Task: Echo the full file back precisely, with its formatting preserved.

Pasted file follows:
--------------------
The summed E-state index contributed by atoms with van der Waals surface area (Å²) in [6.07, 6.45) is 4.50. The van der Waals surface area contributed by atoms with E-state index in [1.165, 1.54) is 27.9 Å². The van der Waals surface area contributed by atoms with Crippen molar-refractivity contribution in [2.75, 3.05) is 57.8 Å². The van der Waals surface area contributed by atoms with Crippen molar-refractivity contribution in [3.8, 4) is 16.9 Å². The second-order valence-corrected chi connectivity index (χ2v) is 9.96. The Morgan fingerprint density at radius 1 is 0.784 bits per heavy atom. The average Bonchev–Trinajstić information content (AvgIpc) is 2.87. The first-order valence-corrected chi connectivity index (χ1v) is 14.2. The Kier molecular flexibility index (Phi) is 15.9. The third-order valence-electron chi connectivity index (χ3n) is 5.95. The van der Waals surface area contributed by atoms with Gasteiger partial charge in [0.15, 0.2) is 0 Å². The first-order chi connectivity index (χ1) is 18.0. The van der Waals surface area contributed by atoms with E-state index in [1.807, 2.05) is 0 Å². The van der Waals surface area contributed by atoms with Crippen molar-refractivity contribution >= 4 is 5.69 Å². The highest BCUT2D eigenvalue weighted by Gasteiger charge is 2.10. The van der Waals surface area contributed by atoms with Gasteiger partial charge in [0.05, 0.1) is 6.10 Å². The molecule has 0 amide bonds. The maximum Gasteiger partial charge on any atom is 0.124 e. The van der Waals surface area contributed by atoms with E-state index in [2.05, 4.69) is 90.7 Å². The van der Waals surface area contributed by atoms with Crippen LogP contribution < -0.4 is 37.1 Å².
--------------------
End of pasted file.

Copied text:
The summed E-state index contributed by atoms with van der Waals surface area (Å²) in [6.07, 6.45) is 4.50. The van der Waals surface area contributed by atoms with E-state index in [1.165, 1.54) is 27.9 Å². The van der Waals surface area contributed by atoms with Crippen molar-refractivity contribution in [2.75, 3.05) is 57.8 Å². The van der Waals surface area contributed by atoms with Crippen molar-refractivity contribution in [3.8, 4) is 16.9 Å². The second-order valence-corrected chi connectivity index (χ2v) is 9.96. The Morgan fingerprint density at radius 1 is 0.784 bits per heavy atom. The average Bonchev–Trinajstić information content (AvgIpc) is 2.87. The first-order valence-corrected chi connectivity index (χ1v) is 14.2. The Kier molecular flexibility index (Phi) is 15.9. The third-order valence-electron chi connectivity index (χ3n) is 5.95. The van der Waals surface area contributed by atoms with Gasteiger partial charge in [0.15, 0.2) is 0 Å². The first-order chi connectivity index (χ1) is 18.0. The van der Waals surface area contributed by atoms with E-state index in [1.807, 2.05) is 0 Å². The van der Waals surface area contributed by atoms with Crippen molar-refractivity contribution >= 4 is 5.69 Å². The highest BCUT2D eigenvalue weighted by Gasteiger charge is 2.10. The van der Waals surface area contributed by atoms with Gasteiger partial charge in [0.05, 0.1) is 6.10 Å². The molecule has 0 amide bonds. The maximum Gasteiger partial charge on any atom is 0.124 e. The van der Waals surface area contributed by atoms with E-state index in [2.05, 4.69) is 90.7 Å². The van der Waals surface area contributed by atoms with Crippen LogP contribution < -0.4 is 37.1 Å².